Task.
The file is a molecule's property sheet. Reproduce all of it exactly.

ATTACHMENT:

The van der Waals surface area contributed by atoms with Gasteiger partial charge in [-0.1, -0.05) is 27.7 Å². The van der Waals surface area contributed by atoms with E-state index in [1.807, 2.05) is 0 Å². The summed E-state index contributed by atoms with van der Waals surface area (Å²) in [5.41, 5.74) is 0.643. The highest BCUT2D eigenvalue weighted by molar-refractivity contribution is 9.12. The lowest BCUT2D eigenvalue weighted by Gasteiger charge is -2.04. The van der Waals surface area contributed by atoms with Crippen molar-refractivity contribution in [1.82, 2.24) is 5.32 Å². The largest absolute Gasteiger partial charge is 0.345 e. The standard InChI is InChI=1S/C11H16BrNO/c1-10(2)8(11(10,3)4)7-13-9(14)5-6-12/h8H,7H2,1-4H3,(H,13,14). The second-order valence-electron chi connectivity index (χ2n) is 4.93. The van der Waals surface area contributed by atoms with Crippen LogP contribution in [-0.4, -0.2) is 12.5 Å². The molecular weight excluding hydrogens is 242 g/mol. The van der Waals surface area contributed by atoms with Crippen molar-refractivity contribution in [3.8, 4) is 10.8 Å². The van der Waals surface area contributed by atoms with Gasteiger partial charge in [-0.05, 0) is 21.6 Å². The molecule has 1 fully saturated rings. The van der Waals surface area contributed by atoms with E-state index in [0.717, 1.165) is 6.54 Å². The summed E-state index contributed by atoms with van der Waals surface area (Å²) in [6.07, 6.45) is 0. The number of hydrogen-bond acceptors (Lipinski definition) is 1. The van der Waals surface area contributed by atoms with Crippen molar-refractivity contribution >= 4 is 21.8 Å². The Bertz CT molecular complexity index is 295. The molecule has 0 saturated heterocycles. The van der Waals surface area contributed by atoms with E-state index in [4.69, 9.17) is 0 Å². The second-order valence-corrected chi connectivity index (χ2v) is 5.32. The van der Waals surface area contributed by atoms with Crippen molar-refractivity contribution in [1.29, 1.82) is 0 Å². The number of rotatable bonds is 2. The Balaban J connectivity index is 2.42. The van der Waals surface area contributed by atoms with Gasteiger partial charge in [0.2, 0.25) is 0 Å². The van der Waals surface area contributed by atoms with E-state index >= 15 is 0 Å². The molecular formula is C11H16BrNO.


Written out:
The van der Waals surface area contributed by atoms with Gasteiger partial charge in [-0.1, -0.05) is 27.7 Å². The van der Waals surface area contributed by atoms with E-state index in [1.807, 2.05) is 0 Å². The summed E-state index contributed by atoms with van der Waals surface area (Å²) in [5.41, 5.74) is 0.643. The highest BCUT2D eigenvalue weighted by molar-refractivity contribution is 9.12. The lowest BCUT2D eigenvalue weighted by Gasteiger charge is -2.04. The van der Waals surface area contributed by atoms with Crippen molar-refractivity contribution in [1.82, 2.24) is 5.32 Å². The largest absolute Gasteiger partial charge is 0.345 e. The standard InChI is InChI=1S/C11H16BrNO/c1-10(2)8(11(10,3)4)7-13-9(14)5-6-12/h8H,7H2,1-4H3,(H,13,14). The second-order valence-electron chi connectivity index (χ2n) is 4.93. The van der Waals surface area contributed by atoms with Crippen LogP contribution in [-0.4, -0.2) is 12.5 Å². The molecular weight excluding hydrogens is 242 g/mol. The van der Waals surface area contributed by atoms with Crippen molar-refractivity contribution in [3.8, 4) is 10.8 Å². The van der Waals surface area contributed by atoms with Gasteiger partial charge in [-0.05, 0) is 21.6 Å². The molecule has 1 fully saturated rings. The van der Waals surface area contributed by atoms with E-state index in [0.717, 1.165) is 6.54 Å². The summed E-state index contributed by atoms with van der Waals surface area (Å²) in [6.07, 6.45) is 0. The number of hydrogen-bond acceptors (Lipinski definition) is 1. The van der Waals surface area contributed by atoms with Crippen molar-refractivity contribution >= 4 is 21.8 Å². The Bertz CT molecular complexity index is 295. The molecule has 0 saturated heterocycles. The van der Waals surface area contributed by atoms with E-state index in [4.69, 9.17) is 0 Å². The second-order valence-corrected chi connectivity index (χ2v) is 5.32. The van der Waals surface area contributed by atoms with Crippen molar-refractivity contribution in [1.29, 1.82) is 0 Å². The number of rotatable bonds is 2. The Balaban J connectivity index is 2.42. The van der Waals surface area contributed by atoms with Gasteiger partial charge in [0.2, 0.25) is 0 Å². The van der Waals surface area contributed by atoms with E-state index >= 15 is 0 Å². The molecular formula is C11H16BrNO.